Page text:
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Lesson Plan

The Sun

Summary: 
Model the seasons as the earth orbits the sun, then try activities that model some phenomena of the sun.
Science content (2016 curriculum): 
Earth/Space: Sun, Moon, Solar System, Universe (1, 4, 6)
Procedure: 

Introduce the sun with a movie of the rotating sun:
http://sdo.gsfc.nasa.gov/assets/gallery/movies/FringePlay304.mp4ß

Continue with sun facts:
The sun rotates every 26 days.
It is very hot: 15 million°C in the centre, 5,500°C on the surface.
It is huge: 1.4million km wide. One million earths would fit in it.
The sun is a ball of gas, split into charged particles (plasma) by intense heat and pressure.
In it’s core, hydrogen nuclei fuse together to make helium nuclei, generating huge amounts of energy - so much that we can feel it from 150 million km (93 million miles) away.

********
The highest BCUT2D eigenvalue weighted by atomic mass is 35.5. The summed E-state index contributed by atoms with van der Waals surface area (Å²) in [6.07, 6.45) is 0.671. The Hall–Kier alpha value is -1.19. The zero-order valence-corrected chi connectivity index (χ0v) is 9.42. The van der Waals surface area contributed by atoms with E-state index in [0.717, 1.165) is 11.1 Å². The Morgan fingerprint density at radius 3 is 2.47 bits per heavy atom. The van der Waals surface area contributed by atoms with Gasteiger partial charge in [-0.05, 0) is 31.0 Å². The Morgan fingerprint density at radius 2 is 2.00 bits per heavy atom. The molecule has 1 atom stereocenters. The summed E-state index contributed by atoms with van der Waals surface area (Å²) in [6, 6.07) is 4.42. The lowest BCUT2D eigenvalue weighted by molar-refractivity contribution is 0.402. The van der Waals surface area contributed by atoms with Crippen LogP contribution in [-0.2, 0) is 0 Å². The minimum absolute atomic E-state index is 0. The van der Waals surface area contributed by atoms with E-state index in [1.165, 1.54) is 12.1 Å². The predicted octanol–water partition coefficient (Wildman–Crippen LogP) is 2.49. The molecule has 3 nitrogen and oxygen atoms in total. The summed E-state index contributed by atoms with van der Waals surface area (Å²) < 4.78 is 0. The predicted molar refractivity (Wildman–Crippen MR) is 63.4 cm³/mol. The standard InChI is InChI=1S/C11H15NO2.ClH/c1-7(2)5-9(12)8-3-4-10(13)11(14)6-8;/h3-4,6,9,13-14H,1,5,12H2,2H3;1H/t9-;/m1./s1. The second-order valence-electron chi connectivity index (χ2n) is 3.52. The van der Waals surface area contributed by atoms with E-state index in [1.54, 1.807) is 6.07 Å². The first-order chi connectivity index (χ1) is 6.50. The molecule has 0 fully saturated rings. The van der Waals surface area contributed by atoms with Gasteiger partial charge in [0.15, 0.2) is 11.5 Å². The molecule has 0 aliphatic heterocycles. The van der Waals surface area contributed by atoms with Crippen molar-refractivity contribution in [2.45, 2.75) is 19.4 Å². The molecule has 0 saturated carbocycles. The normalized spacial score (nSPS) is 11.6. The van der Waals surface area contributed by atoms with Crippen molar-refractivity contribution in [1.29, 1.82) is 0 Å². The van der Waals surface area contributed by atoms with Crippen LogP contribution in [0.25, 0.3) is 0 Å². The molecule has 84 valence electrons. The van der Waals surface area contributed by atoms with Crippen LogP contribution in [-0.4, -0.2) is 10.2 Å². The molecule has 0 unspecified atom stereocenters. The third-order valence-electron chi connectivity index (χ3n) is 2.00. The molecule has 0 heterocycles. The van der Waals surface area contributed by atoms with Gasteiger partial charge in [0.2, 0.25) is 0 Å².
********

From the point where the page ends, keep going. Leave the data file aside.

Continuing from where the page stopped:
The sun is 4.6 billion years old and has enough hydrogen to last for another 5 billion years. Every second, the sun’s core converts 4 million tons of matter into pure energy.

Model the seasons.

Students rotate through stations exploring different phenomena that are all present in the sun:

Plasma ball to show an example of plasma, which the sun is made up of.
Convection currents, to show how heat reaches the surface of the sun, and the patterns it makes.
Magnetic field lines, to show how they are formed by magnets. Then show the complex shapes of the moving magnetic fields of the sun.
Sounds of the sun, as an analogy for how scientists listen to the sun to learn about its interior structure.

If the sun is out, look at sunspots.

Notes: 

Lesson 2/7 at Strathcona.
Sun was not out, so no Sun Spot observation at Strathcona Elementary.

Grades taught: 
Gr 6
Gr 7
Teacher: 
Phyllis Daly
Reid McInnes
Site tested: 
Strathcona Elementary
Lesson plan originally developed and delivered: 

Strathcona Elementary